Combined retrospective and prospective study in our tertiary referral center. 24 patients with chronic dacryocystitis underwent 25 standard endonasal endoscopic DCR procedures, 10 with and 15 without mucosal flap preservation. 6 of these had concomitant sinonasal diseases for which they underwent septoplasty or functional endoscopic sinus surgery (FESS) or both, simultaneously or as staged procedures. Relief from epiphora and patency of the nasolacrimal fistula was assessed by nasal endoscopy and syringing of the lacrimal apparatus at 1 week, 3 weeks and 3 months postoperatively.
Results
Out of 18 patients who underwent only DCR, 17 patients (94.44%) had complete relief from epiphora. Out of 6 patients who underwent 7 DCRs with concomitant sinonasal surgery, 5 patients (85.71%) had complete relief from epiphora. Overall 23 out of 25 DCRs (92%) had complete relief. In 15 of the 25 procedures, mucosal flap was excised completely. In remaining 10 procedures, flap was trimmed, repositioned to cover exposed bone around the newly created nasolacrimal fistula. In either situation, only one patient each had partial block of the nasolacrimal fistula. Average duration of the surgical procedure of DCR was 18 min.
Conclusion
Endonasal endoscopic DCR is a viable alternative to external DCR, co-existing sinonasal diseases can be managed simultaneously, as may be required in 25% of cases. It can be performed under 20 min without mucosal flap preservation, mitomycin local application, silicon tube stenting or laser assistance and can still provide a good success rate (92%) with less complications.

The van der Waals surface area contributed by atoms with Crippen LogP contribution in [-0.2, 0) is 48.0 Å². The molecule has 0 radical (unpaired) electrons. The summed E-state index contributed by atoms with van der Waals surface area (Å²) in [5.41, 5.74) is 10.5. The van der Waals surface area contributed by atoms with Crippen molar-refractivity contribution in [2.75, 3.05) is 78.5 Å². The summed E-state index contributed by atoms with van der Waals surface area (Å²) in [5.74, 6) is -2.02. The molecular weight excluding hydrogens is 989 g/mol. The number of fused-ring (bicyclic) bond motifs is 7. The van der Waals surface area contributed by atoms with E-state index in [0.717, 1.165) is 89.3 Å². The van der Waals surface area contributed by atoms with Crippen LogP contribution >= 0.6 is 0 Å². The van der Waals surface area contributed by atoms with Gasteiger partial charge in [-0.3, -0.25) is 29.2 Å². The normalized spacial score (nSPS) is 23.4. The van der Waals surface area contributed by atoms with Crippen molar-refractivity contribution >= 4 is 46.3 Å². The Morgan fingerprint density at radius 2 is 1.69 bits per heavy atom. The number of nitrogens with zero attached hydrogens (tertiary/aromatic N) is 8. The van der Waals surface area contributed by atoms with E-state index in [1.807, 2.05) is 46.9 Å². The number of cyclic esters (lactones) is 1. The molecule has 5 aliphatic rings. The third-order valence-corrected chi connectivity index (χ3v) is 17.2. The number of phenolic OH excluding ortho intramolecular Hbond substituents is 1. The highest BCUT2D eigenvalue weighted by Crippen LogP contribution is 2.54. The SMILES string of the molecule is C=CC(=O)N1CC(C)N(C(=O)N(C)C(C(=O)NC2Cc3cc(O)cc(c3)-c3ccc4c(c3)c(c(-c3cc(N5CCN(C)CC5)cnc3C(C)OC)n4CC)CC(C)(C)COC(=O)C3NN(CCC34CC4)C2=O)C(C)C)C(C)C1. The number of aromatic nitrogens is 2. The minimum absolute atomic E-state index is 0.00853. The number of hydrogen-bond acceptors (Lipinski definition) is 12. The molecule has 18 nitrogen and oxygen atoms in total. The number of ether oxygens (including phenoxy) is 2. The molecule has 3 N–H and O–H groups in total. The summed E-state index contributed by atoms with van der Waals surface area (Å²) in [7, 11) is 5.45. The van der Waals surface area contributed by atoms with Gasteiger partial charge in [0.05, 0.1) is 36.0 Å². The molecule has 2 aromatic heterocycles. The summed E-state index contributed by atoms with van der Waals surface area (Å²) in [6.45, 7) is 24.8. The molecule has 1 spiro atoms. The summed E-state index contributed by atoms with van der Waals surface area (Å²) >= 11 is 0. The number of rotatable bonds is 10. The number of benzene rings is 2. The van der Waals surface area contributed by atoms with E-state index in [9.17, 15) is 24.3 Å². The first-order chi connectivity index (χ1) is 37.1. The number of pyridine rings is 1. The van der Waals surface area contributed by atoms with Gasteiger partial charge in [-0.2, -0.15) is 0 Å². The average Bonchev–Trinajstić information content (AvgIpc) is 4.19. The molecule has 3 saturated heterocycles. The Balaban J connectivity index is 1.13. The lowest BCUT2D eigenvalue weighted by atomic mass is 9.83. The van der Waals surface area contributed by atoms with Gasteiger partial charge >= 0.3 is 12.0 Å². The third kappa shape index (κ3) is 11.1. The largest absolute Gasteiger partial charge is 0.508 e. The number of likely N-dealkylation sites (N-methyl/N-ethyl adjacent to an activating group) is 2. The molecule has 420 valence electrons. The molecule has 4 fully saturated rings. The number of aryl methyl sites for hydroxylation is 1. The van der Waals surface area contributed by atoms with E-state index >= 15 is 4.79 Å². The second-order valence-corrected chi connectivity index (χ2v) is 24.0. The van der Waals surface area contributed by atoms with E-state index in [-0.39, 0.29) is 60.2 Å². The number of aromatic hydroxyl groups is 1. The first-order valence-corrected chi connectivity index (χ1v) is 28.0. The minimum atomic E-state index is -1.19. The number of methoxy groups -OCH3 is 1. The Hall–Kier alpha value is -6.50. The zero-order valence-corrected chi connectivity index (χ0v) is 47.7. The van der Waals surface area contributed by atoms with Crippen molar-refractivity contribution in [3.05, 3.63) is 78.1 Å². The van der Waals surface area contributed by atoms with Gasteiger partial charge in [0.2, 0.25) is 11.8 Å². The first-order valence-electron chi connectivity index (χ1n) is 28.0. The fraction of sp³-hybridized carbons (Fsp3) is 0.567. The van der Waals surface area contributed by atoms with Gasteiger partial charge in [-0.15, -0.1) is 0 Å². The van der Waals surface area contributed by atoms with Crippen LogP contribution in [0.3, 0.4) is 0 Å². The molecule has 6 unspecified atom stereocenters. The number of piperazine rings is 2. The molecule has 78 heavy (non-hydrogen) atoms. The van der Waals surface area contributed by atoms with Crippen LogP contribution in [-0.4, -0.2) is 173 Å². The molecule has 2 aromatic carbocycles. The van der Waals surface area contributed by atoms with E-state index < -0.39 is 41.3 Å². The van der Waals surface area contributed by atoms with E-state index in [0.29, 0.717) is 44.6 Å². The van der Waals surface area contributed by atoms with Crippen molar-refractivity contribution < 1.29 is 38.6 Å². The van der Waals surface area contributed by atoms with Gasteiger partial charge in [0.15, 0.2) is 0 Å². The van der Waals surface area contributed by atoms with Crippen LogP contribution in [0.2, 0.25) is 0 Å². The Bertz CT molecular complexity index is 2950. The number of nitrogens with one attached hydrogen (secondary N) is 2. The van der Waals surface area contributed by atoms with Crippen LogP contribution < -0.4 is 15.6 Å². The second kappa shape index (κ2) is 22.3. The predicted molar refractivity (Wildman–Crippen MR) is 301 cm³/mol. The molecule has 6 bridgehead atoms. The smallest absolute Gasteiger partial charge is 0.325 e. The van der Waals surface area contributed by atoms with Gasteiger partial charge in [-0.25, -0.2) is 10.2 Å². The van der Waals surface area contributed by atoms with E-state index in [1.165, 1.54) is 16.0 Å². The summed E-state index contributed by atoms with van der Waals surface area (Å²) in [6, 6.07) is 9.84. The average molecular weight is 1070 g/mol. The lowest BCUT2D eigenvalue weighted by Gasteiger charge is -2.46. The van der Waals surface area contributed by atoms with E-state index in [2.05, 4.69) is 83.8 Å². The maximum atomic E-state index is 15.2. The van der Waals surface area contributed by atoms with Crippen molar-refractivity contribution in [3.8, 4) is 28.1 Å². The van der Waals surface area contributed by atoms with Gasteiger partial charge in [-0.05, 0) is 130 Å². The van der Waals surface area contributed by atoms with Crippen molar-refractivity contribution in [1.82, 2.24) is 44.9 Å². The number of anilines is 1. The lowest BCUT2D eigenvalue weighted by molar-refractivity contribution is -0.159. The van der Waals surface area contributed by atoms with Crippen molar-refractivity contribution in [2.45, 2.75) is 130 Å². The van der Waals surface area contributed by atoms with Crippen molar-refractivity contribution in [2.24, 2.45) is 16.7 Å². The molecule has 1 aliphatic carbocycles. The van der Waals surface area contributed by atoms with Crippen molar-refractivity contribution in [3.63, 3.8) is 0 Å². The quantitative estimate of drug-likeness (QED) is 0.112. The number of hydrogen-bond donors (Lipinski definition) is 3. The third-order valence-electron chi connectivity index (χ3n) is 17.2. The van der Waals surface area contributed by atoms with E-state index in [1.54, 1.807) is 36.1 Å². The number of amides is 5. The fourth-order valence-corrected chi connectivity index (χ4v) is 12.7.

doi:10.1007/s12070-009-0071-z
PMCID: PMC3449975  PMID: 23120640
Epiphora; Endoscopic dacryocystorhinostomy; DCR; Mucosal flap
17.  Increased success of blind nasotracheal intubation through the use of nasogastric tubes as a guide. 
Anesthesia Progress  1996;43(2):58-60.
We were able to improve the success rate of blind nasotracheal intubation by using nasogastric tubes as a guide during intubation, first, for passing the endotracheal tube through the nasal cavity, and second, passing it from the pharynx to the larynx. By adding both sedation by modified neuroleptanalgesia (NLA) and topical and transtracheal administration of lidocaine, our technique became safer and smoother. We have completed 36 cases without accident, with an average time for intubation of 8.25 min. The Rüsh spiral tube was thought to be the most suited to this form of intubation because of the 90 degrees cut of its tip, its high-volume cuff, and its flexibility in all directions. These features are useful for hearing breath sounds, raising the tip of the tube by inflation of the cuff, and advancing the tube in a turning motion.